Rated 3 out of 5 by from Well written fiction, not history There's nothing really new in this book if you are well read in the history of early Christianity and the early church. If you're in this group, you might find the notes very useful. If you aren't familiar with this history, then this book is a great place to start. Aslan writes in a narrative style that can help to keep a reader engaged and interested. One thing that I didn't like was that the notes seem disconnected to the text. There are no raised numerals in the text that are connected to the endnotes themselves. I suppose this is a personal preference but it's one of the reasons why this book didn't get five stars from me. Also, Aslan tells us that the we can't completely rely on the gospels to know about the historical Jesus but much of his material about the historical Jesus is the gospels. That's fine but much material about Jesus that is based on the canonized gospels as well as other sources like gnostic gospels already exists. Overall, this was an enjoyable read but not a gripping one. If you have done extensive reading on Jesus and-or the early Christian movement, you may want to borrow from the library or even skip this one.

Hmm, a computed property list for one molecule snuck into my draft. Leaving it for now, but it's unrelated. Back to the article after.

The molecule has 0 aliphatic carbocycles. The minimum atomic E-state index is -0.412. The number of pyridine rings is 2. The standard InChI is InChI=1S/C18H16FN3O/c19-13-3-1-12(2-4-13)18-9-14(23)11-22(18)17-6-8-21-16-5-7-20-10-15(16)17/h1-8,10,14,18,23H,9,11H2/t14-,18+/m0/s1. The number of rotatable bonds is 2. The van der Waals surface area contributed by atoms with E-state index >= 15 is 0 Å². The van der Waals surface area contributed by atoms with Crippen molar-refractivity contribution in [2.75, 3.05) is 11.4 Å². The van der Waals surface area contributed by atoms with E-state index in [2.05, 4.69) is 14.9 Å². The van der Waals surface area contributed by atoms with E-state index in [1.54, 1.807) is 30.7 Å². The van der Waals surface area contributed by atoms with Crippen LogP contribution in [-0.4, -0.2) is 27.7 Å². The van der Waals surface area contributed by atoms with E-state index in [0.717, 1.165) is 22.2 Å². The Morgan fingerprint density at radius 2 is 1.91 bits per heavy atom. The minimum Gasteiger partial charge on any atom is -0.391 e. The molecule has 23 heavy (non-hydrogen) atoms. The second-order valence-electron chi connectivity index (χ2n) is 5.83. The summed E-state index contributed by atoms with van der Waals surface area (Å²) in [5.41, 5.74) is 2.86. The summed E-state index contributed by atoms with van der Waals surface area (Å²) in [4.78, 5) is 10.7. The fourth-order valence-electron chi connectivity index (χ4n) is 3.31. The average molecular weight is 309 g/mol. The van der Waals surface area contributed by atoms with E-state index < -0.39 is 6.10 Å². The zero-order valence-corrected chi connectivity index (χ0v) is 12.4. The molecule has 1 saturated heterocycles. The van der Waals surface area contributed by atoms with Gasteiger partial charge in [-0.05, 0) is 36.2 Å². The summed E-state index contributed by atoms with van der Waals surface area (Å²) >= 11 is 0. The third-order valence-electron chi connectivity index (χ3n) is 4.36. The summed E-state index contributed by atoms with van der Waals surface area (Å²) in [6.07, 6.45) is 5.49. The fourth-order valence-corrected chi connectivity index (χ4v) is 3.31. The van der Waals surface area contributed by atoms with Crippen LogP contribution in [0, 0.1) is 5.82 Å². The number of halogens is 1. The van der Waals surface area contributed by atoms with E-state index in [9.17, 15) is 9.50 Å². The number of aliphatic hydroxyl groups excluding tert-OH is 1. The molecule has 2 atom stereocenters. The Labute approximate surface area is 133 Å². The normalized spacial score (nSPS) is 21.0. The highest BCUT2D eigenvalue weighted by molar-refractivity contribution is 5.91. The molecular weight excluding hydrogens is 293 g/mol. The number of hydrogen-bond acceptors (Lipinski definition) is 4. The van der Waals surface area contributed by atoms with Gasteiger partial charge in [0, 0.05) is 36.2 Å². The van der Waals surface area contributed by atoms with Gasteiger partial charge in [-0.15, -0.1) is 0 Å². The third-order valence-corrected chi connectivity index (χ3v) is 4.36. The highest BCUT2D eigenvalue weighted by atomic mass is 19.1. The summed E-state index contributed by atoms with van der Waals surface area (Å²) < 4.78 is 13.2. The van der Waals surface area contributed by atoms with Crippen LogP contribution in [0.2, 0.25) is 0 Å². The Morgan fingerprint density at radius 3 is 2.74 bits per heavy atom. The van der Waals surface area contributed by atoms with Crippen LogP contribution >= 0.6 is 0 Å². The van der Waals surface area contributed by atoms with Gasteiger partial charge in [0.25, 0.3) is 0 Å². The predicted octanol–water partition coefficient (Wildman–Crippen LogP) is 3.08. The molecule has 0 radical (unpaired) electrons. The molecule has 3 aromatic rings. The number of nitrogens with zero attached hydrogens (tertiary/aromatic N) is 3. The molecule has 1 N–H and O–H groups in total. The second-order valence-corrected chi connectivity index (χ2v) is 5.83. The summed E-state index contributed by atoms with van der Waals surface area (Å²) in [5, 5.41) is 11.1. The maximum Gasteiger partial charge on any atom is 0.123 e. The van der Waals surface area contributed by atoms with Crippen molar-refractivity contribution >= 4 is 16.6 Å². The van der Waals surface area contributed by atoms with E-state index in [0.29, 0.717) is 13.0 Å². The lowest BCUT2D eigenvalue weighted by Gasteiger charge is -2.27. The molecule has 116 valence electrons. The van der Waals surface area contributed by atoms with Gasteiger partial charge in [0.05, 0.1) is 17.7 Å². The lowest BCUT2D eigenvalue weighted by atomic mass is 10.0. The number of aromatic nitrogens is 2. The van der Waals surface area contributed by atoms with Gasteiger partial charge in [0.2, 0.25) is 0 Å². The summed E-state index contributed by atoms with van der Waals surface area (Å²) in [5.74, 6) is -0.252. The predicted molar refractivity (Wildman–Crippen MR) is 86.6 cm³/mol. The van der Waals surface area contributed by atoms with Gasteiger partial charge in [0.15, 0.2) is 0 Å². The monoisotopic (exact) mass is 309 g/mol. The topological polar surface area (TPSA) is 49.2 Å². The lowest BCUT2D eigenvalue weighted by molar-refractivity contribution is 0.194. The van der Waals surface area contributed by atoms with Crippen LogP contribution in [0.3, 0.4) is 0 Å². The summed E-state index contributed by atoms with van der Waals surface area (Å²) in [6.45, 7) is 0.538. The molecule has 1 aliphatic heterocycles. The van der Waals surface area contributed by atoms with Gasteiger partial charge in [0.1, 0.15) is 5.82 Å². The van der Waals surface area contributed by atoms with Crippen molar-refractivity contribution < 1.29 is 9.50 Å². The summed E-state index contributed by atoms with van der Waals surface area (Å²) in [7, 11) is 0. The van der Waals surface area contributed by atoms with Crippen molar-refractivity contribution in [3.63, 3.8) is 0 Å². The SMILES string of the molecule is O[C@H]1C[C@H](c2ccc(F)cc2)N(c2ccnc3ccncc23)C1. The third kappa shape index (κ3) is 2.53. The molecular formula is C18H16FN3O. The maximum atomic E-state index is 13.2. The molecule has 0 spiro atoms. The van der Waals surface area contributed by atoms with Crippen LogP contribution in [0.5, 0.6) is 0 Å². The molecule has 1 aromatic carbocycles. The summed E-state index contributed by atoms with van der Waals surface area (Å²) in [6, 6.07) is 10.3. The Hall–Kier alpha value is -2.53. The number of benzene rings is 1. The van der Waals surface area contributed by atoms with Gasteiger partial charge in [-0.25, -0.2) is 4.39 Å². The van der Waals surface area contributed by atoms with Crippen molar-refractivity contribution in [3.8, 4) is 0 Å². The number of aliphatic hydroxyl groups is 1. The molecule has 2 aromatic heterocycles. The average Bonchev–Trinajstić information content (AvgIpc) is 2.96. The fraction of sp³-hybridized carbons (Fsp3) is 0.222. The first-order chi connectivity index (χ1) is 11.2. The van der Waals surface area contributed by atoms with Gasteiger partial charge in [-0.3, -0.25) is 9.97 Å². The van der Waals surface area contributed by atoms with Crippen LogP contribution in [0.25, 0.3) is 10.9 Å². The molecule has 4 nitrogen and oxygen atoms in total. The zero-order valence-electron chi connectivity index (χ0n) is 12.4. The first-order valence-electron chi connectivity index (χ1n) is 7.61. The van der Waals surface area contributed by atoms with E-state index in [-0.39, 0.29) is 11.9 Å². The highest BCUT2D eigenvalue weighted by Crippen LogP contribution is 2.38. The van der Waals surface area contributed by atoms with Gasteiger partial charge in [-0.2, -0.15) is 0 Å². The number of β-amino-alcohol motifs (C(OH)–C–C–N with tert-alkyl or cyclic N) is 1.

Date published: 2014-01-24
Rated 5 out of 5 by from Well written fiction, not history The brilliance of this book is not that it provides any new academic understandings of the historical Jesus, but rather how it makes those academic understandings amazingly accessible to popular audience. Gone is the day where you just accept what your priest tells you about Jesus, or where scholarship studies about Jesus were only contained within the ivory walls of universities. Zealot successfully brings us closer to one of the most important persons in the history of man.
Date published: 2014-01-24
Rated 2 out of 5 by from Presumptuous Informative and detailed as far as historical context and timeline. However, many audacious claims about the written and spoken words, roles and events. Presented in a materialistic way from a very human and limited point of view, along with it's share of guessing and assumptions.
Date published: 2014-01-24